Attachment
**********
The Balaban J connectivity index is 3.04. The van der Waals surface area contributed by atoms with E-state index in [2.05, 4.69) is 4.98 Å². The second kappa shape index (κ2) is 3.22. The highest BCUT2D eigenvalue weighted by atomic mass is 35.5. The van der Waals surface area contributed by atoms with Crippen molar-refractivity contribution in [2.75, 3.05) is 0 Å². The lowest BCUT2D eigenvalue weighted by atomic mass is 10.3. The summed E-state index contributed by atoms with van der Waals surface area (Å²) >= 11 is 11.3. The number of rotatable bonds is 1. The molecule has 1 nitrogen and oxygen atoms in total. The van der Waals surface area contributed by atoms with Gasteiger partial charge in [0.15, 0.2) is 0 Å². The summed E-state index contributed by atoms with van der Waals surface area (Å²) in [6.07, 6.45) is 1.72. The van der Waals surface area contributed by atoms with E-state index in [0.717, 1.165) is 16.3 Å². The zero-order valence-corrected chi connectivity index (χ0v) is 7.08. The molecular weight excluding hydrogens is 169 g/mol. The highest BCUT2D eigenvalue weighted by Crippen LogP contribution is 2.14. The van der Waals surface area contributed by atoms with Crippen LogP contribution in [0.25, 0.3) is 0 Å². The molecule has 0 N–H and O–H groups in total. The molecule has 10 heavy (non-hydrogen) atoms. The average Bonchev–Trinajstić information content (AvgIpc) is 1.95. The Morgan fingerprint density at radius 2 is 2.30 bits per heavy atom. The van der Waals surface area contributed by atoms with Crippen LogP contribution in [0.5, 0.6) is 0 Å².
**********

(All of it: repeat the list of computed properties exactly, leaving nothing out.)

The Balaban J connectivity index is 3.04. The van der Waals surface area contributed by atoms with E-state index in [2.05, 4.69) is 4.98 Å². The second kappa shape index (κ2) is 3.22. The highest BCUT2D eigenvalue weighted by atomic mass is 35.5. The van der Waals surface area contributed by atoms with Crippen molar-refractivity contribution in [2.75, 3.05) is 0 Å². The lowest BCUT2D eigenvalue weighted by atomic mass is 10.3. The summed E-state index contributed by atoms with van der Waals surface area (Å²) >= 11 is 11.3. The number of rotatable bonds is 1. The molecule has 1 nitrogen and oxygen atoms in total. The van der Waals surface area contributed by atoms with Gasteiger partial charge in [0.15, 0.2) is 0 Å². The summed E-state index contributed by atoms with van der Waals surface area (Å²) in [6.07, 6.45) is 1.72. The van der Waals surface area contributed by atoms with E-state index in [0.717, 1.165) is 16.3 Å². The zero-order valence-corrected chi connectivity index (χ0v) is 7.08. The molecular weight excluding hydrogens is 169 g/mol. The highest BCUT2D eigenvalue weighted by Crippen LogP contribution is 2.14. The van der Waals surface area contributed by atoms with Crippen LogP contribution in [0.25, 0.3) is 0 Å². The molecule has 0 N–H and O–H groups in total. The molecule has 10 heavy (non-hydrogen) atoms. The average Bonchev–Trinajstić information content (AvgIpc) is 1.95. The Morgan fingerprint density at radius 2 is 2.30 bits per heavy atom. The van der Waals surface area contributed by atoms with Crippen LogP contribution in [0.5, 0.6) is 0 Å².